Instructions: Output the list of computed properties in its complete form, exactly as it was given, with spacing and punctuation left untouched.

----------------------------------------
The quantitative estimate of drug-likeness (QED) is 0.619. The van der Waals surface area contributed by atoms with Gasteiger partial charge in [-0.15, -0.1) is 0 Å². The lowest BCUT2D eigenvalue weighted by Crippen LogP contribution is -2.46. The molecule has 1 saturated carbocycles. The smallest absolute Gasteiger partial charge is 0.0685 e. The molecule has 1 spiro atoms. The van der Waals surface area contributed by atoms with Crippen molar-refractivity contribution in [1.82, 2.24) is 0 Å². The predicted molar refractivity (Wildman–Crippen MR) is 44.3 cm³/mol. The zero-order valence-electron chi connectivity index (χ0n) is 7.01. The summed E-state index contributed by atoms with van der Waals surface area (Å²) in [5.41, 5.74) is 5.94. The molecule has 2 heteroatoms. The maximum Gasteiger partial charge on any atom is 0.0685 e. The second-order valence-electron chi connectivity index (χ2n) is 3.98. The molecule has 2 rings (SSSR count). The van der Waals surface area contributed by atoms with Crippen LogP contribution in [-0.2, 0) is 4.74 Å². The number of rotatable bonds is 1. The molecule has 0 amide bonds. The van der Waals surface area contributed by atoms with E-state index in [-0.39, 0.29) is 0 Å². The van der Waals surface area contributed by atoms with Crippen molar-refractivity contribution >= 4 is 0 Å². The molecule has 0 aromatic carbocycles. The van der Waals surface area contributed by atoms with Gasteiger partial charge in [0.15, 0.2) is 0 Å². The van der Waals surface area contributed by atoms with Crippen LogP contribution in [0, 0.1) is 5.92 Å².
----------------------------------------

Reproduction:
The quantitative estimate of drug-likeness (QED) is 0.619. The van der Waals surface area contributed by atoms with Gasteiger partial charge in [-0.15, -0.1) is 0 Å². The lowest BCUT2D eigenvalue weighted by Crippen LogP contribution is -2.46. The molecule has 1 saturated carbocycles. The smallest absolute Gasteiger partial charge is 0.0685 e. The molecule has 1 spiro atoms. The van der Waals surface area contributed by atoms with Crippen molar-refractivity contribution in [1.82, 2.24) is 0 Å². The predicted molar refractivity (Wildman–Crippen MR) is 44.3 cm³/mol. The zero-order valence-electron chi connectivity index (χ0n) is 7.01. The summed E-state index contributed by atoms with van der Waals surface area (Å²) in [5.41, 5.74) is 5.94. The molecule has 2 heteroatoms. The maximum Gasteiger partial charge on any atom is 0.0685 e. The second-order valence-electron chi connectivity index (χ2n) is 3.98. The molecule has 2 rings (SSSR count). The van der Waals surface area contributed by atoms with Crippen LogP contribution in [-0.2, 0) is 4.74 Å². The number of rotatable bonds is 1. The molecule has 0 amide bonds. The van der Waals surface area contributed by atoms with E-state index in [-0.39, 0.29) is 0 Å². The van der Waals surface area contributed by atoms with Crippen molar-refractivity contribution >= 4 is 0 Å². The molecule has 0 aromatic carbocycles. The van der Waals surface area contributed by atoms with Gasteiger partial charge in [0.15, 0.2) is 0 Å². The van der Waals surface area contributed by atoms with Crippen LogP contribution in [0, 0.1) is 5.92 Å².